Compelling or attempting to compel others – as individuals or as community - to celebrate, observe, or respect religious holidays in accordance with religious or nationalistic or populist or commercially specified behavior.

Claiming a literal or singular or absolute or sole authoritative interpretation of scripture.

Using scripture as justification or empowerment or authorization:
- to commit or to incite murder or violence or physical assault or property damage
- to commit or to incite verbal abuse or the use of demeaning labels or ostracism or shunning
- to commit or to incite intimidation that threatens to use any of these acts
- to control or to attempt to control the lives, behavior, and choices of others.

Responding to theological differences:
- with the commission or incitement of murder or violence or physical assault or property damage
- with the commission or incitement of verbal abuse or the use of demeaning labels or ostracism or shunning
- with intimidation by threatening to use any of these acts.

Standing on a city street or in the middle of a college campus and shouting at people about the supposed errors of their supposed sinful lives.

Practicing discrimination or exclusion or an “us/them” and “here/there” world view instead of an “us/here” world view.

Advocating a patriarchal, matriarchal, racial, ethnic, caste-based, tribal/family-based, or political/citizenship/empire-based social order as the will of God.

Requiring belief in a torturous execution as an atoning sacrifice.

Preaching eternal damnation and preaching that eternal damnation can be avoided only by conversion to or by the acceptance of a rigid pre-ordained belief system or membership in a particular faith, sect, denomination, or congregation.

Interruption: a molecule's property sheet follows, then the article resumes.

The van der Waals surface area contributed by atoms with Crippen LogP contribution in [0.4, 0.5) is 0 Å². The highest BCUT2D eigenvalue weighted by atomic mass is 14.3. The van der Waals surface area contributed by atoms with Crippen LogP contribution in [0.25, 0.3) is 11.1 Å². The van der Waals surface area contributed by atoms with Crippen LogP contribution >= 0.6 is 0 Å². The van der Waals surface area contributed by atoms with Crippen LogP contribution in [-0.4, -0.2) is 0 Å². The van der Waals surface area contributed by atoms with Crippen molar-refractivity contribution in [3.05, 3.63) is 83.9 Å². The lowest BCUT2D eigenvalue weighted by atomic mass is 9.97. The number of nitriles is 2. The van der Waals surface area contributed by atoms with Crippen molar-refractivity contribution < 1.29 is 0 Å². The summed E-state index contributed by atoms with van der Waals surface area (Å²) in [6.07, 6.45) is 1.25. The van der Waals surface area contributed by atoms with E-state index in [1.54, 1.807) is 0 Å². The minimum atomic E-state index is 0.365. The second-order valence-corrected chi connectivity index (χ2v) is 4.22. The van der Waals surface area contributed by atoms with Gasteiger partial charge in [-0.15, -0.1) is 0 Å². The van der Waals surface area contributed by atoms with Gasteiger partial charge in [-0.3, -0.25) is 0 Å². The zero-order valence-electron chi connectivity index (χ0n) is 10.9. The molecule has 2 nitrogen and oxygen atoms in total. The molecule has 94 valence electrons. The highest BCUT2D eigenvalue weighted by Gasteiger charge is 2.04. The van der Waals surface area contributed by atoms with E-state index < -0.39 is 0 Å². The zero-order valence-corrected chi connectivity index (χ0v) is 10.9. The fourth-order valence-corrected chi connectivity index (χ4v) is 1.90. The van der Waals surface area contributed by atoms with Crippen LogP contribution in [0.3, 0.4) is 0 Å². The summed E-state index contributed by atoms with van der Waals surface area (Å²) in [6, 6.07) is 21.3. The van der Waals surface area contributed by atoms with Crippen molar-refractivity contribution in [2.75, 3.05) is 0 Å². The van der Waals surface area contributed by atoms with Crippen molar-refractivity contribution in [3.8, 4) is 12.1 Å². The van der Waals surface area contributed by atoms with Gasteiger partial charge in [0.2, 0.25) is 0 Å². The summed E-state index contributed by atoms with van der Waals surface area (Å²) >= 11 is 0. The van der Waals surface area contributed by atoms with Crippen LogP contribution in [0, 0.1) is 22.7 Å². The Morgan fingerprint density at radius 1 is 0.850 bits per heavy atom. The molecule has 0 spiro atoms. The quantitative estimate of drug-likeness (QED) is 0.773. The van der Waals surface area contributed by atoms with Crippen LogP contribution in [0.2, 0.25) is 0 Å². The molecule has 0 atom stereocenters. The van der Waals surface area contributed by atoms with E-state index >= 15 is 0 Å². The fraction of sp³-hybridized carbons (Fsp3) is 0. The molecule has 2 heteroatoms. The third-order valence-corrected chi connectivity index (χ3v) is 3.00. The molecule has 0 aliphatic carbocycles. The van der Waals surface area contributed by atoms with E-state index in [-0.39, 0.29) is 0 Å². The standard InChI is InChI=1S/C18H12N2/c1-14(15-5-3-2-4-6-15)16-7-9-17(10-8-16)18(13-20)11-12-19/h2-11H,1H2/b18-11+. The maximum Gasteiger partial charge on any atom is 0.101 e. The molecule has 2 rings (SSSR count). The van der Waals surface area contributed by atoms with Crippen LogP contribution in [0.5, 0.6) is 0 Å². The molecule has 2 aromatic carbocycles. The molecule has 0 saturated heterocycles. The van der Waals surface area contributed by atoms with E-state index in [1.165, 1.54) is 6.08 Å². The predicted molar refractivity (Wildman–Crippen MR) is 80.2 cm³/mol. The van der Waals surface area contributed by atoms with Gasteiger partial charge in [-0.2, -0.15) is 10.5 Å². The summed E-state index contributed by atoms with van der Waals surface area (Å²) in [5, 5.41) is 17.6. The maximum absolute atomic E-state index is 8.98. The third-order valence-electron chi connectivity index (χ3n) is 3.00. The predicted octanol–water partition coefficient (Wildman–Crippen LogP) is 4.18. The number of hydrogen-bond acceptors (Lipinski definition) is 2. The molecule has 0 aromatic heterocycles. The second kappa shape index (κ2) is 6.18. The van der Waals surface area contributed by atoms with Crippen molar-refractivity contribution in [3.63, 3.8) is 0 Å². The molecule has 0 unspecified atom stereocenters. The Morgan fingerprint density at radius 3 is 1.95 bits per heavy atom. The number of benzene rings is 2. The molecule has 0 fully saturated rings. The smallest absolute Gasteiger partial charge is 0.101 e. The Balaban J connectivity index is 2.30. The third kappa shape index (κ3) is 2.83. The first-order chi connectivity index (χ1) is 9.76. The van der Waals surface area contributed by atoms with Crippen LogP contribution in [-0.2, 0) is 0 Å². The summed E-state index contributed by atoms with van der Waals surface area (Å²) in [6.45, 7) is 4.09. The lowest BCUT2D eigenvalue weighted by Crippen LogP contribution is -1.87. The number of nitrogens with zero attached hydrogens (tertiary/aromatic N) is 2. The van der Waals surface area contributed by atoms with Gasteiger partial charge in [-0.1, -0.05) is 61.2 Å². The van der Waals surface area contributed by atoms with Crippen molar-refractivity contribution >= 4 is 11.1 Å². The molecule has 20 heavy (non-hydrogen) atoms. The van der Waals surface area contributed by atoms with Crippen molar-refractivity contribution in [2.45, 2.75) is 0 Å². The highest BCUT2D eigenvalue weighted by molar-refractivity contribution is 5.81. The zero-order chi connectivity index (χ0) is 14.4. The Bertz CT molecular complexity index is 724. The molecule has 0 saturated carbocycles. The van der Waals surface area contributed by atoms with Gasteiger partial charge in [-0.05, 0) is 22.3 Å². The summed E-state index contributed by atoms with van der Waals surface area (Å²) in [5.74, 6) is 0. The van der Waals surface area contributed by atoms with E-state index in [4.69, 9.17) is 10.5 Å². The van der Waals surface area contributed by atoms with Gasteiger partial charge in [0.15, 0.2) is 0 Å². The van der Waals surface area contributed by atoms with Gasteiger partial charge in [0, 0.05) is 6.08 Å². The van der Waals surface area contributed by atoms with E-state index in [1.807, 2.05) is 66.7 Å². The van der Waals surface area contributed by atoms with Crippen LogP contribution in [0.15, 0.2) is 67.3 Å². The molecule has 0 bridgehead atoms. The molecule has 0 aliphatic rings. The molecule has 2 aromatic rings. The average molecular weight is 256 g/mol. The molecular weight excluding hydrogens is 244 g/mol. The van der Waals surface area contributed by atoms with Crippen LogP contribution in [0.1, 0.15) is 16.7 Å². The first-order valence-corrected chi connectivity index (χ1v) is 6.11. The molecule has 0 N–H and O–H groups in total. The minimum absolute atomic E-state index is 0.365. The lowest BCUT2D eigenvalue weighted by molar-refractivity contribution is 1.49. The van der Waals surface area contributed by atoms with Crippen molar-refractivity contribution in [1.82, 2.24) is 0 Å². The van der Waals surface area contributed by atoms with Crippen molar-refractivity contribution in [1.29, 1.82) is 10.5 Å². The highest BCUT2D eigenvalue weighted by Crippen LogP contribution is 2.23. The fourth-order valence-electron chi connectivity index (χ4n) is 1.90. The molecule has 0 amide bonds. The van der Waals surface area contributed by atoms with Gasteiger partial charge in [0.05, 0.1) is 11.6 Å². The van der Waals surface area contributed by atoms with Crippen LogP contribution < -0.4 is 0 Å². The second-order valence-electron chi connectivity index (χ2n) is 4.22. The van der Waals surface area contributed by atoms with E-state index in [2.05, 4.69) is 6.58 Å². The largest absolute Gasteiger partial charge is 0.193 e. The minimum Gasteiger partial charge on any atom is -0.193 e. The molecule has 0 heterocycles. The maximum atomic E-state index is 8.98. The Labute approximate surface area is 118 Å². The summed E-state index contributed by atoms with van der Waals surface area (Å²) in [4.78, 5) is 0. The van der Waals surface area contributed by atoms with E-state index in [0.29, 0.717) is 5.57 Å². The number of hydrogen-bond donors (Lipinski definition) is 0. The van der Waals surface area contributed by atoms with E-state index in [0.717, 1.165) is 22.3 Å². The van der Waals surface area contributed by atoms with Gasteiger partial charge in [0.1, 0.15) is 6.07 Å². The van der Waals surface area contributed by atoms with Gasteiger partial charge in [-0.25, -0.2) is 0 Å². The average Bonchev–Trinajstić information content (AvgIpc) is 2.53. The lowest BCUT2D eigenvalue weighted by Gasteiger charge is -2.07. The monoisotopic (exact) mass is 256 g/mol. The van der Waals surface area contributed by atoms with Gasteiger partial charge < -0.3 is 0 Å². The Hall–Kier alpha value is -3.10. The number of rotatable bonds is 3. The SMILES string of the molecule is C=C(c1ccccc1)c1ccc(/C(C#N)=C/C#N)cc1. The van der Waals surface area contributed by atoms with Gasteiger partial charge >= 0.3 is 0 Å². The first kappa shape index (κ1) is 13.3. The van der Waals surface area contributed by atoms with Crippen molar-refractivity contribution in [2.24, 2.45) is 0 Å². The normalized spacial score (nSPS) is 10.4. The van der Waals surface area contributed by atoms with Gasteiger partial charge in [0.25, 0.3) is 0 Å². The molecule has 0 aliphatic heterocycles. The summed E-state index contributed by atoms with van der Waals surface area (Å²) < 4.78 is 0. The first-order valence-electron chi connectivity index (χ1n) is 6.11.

Tom said... Hi Chuck,

Tom said...

Hi Chuck, what would say are the legitimate boundaries of the Christian faith? Reducing all Christian belief to "Jesus is Lord," leaves out some pretty important stuff. Thanks for the dialogue.
Tom Johnson

Chuck Queen said...

Chuck Queen said...

Surely "the cure of souls is not limited to the medicine of their message," but neither is limited to the creed. I don't care for creeds much, even when they are reduced to the quote mentioned above. Creeds are confining and reductionistic. If one's Christianity is grounded in following the way of Jesus, not the confession of a Triune God, then for that Christ follower, the creed becomes somewhat offensive. In my estimation any time we go beyond "Jesus is Lord" we are in danger of restricting the Spirit of the living Christ

Ivy said... I couldn't

Ivy said...

I couldn't agree more,having gone the route of trying to find a really "spiritual" church with fabulous preaching/teaching and great worship. My needs for such have been met in the Lutheran church much the way that Anonymous #2 has found in the Episcopal church.

Anonymous said... I

Anonymous said...

I couldn't agree more with Mr. Johnson's post. After years of jumping from church to church looking for the best biblical preaching, my husband and I finallly found one toxic enough to drive us into the arms of the Episcopal church. Thankfully we read excellent books by Dr. Robert Webber of Wheaton College enlightening us "bible believers" on the value of the liturgy and the importance of the faith of the whole church as expressed in the creed.

Anonymous said... This is

Anonymous said...

This is what is called theological, liturgical maturity."When we were children, we thought and reasoned....and followed the so-called best preachers from church to church.......but when we grew up, we quit our childish ways......".

BriBor said... Good

BriBor said...

Good point. At many churches, only one gets to say what he or she believes. This is an important reminder to keep our services, whether by saying the creed or other means, opportunities for *all* of us to make a proclamation.